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Projects

In addition to supporting enquiry by external researchers, the Architecture Museum seeks funding for projects which focus on using the Museum's collections and can be managed and undertaken by its staff.

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Current projects

 


Past Projects

Unley ParkBridget Jolly (2010/11)

Once described as a 'rus-in-urbe' on the Adelaide fringe, the suburb of Unley Park, settled in the 1850s, has been the site for numerous architect-designed dwellings and associated commissions. Unley park: An Architectural Portrait introduces a selection of the architects and their clients and projects and reveals the influence of their designs on the suburb's distinctive landscape, particularly through the twentieth century.

Copies of the publication Unley Park: An Architectural Portrait (School of Art, Architecture and Design, University of South Australia, Adelaide, 60pp) are available from the Architecture Museum and also via the Order Form (PDF 10kb, download Adobe Acrobat)


The Architecture and Times of Russell & Yelland Architects

Russell & Yelland Monograph CoverThe Architecture Museum's Monograph 05, Designing for Communities: Russell & Yelland Architects was launched on the 31 May 2011 at the talk given by its author, Alison McDougall.

The event was associated with the SA History Festival, May 2011 and was held in conjunction with Russell & Yelland Architects.

Copies of the publication Designing for Communities: Russell & Yelland Architects (School of  Art, Architecture and Design, University of South Australia, Adelaide, 60pp) are available from the Architecture Museum and also via the Order Form (PDF file 28kb, download Adobe Acrobat).



Taking Australian Architectural and Built Environment Records into the Commons

The Architecture Museum is working with the Library at the University of South Australia on a Seeding the Commons project funded by the Australian National Data Service (ANDS).  ANDS is supported by the Australian Government through the National Collaborative Research Infrastructure Strategy Program and the Education Investment Fund (EIF) Super Science Initiative.

Titled 'Taking Australian Architectural and Built Environment Records into the Commons', the project aims to make the Architecture Museum's collection metadata more widely available to researchers locally and internationally through Research Data Australia. The first group of records created through the project is available at: http://services.ands.org.au/home/orca/rda/index.php (Click on University of South Australia under 'Providers'.)

Read more about the project in the July issue of the ANDS newsletter, Share, at: http://ands.org.au/newsletters/newsletter-revised-2010-07.pdf (July 2010 newsletter, page 6)


Past projects

Designed civic spaces for children: an interdisciplinary study of playgrounds in urban and rural South Australia

Mervyn Smith, A childrens playground, 1940, M.A. Smith collectionChristine Garnaut, Wendy Schiller, Anne Glover, Julie Collins, Susan Collins, Louise Bird
with industry partners Oxigen Landscape Architects + Urban Designers and Lady Gowrie Child Centre, Adelaide.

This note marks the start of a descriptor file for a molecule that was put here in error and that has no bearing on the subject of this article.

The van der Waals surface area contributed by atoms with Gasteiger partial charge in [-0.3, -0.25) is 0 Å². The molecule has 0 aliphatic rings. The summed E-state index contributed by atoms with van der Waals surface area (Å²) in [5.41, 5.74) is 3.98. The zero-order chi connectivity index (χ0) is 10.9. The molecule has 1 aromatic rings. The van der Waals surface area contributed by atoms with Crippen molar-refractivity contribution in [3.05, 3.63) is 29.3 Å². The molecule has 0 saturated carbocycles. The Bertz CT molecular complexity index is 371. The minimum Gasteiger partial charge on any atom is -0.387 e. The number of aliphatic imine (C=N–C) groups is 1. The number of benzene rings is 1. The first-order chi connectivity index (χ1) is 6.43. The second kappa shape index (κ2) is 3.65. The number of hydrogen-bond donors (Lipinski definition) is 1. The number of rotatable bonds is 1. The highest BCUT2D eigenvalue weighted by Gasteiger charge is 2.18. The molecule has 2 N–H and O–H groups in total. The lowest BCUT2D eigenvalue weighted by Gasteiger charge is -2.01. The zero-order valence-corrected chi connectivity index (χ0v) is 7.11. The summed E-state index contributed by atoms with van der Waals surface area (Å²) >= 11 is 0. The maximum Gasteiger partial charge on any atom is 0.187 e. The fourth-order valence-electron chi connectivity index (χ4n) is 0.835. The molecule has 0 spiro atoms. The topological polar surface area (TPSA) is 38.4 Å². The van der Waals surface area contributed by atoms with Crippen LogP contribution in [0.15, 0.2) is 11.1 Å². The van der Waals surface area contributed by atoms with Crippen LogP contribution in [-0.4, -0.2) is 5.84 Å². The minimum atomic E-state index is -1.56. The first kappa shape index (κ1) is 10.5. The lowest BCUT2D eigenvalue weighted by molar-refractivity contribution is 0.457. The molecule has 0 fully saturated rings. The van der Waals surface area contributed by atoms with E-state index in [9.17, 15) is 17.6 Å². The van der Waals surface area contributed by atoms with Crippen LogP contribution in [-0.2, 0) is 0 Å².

Formally designed playgrounds laid out following architectural, planning and landscape architecture principles and underpinned by theories of child development are a modern phenomenon. This cross-disciplinary project investigates the background to, and objectives and physical manifestation of, designed children's playgrounds in 20th century urban and rural South Australia. It identifies the design lessons that might be drawn from the historical examples and applied in contemporary practice.

Funded internally by a divisional research performance fund grant



Esther Legoe table by Boxall WalkleySouth Australian Architects and their Works, 1836-2006

Christine Garnaut, Julie Collins, Susan Collins, Alison McDougall and Christine Sullivan


The project's aim was to develop a comprehensive single list of SA-based and trained architects compiled from a variety of sources.

The key project outcome is the Architects of South Australia online database, launched in late 2008 - providing community and industry with a database of material about the professional lives and contributions of a selection of the state's architects from 1836 to the present day.

Funded by the SA Department for Environment and Heritage

Image: Water colour of Mr Harris over his drawing board with Esther Legoe's table in the foreground at the architectural office of Woods, Bagot, Jory and Laybourne Smith. Sketch by dAuvergne Boxall circa1917, Walkley collection S293


How to build a good home cheaply: a history of the South Australian Home Builders Club

South Australian Home Builders Club pamphlet S284Christine Garnaut and Julie Collins


The South Australian Home Builders Club Incorporated (SAHBC) operated between 1945 and 1965. A relatively unknown South Australian organisation, its members built about 400 houses in metropolitan Adelaide, thus making a critical contribution to the state's post World War 2 housing shortage. Organised as a cooperative and run on collaborative lines, the SAHBC offered a unique means of obtaining a house in the face of postwar building restrictions and constraints. Club members were not skilled in design and building but learnt on the job and taught each other. They bartered their labour by banking their individual hours and using accumulated credit to advance the construction of their own dwelling. No money was exchanged, hence the Club's suggestion on its promotional literature that it offered a means 'to build a good home cheaply'.